Bivariate conditional logistic regression models were conducted to compare the distribution and prevalence between DM sufferers and their age-sex-matched controls according to study variables.
The chi-square test was used to analyze the association of the study variables with the different pain localizations among DM sufferers.
To assess the association of DM with the studied pain, we conducted two multivariable conditional logistic regression models. The dependent variable was “diabetes yes/no” and the main independent variables were the presence of the studied pains.
Finally, we identified the study variables that were independently associated with LBP and NP among subjects with DM. To do this, we constructed three multivariable unconditional logistic regression models.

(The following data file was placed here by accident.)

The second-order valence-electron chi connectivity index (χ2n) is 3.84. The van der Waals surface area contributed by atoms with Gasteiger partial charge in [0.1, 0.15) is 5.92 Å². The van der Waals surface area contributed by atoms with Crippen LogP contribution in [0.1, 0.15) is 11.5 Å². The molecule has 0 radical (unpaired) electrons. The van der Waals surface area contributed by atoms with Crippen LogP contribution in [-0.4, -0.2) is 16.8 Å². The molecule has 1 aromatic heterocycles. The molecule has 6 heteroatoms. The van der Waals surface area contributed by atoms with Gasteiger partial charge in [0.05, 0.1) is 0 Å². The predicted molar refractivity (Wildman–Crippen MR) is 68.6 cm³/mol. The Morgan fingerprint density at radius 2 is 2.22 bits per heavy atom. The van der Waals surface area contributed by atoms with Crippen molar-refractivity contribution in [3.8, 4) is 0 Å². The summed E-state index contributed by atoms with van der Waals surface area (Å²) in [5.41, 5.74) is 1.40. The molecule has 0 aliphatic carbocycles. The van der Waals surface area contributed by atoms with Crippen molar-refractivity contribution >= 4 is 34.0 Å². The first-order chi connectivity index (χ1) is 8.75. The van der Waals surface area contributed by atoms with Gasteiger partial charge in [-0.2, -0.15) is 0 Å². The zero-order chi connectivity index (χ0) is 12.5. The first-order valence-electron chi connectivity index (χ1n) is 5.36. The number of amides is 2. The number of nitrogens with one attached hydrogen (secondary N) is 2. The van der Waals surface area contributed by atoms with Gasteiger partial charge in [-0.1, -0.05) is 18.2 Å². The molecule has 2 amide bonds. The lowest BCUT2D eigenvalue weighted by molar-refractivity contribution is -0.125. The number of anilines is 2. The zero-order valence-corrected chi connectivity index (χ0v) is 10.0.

The multivariable analyses were performed including those variables that were statistically significant in the bivariate analysis and those which, although they did not reach the point of statistical significance, were of interest from an epidemiological and healthcare point of view. The results of the regression models are shown as ORs with 95% CIs. We checked for interactions in the models.
Matching and estimations were made using the STATA program, and statistical significance was set at two-tailed α<0.05.
This study was conducted using an anonymous public access dataset, and confidentiality was maintained at all times. In accordance with Spanish legislation, it is not necessary to obtain the approval of an ethics committee.
The prevalence of DM among subjects aged 40 years or over was 11.4% (1,704) for the EHSS 2009 and 11.7% (1,876) for the EHSS 2014.
Before matching was conducted, the mean age for the diabetic population was 69.6 years (SD 11.6) and it was 60.4 years (SD 13.7) among those without the disease (p<0.001). The sex distributions were 53.1% (1,902) and 56.0% (15,310) females for those with and without DM, respectively (p<0.001).
We matched a total of 3,441 diabetic subjects with age and sex controls, representing 95.7% of the diabetic subjects included in the EHSS 2009 and EHSS 2014.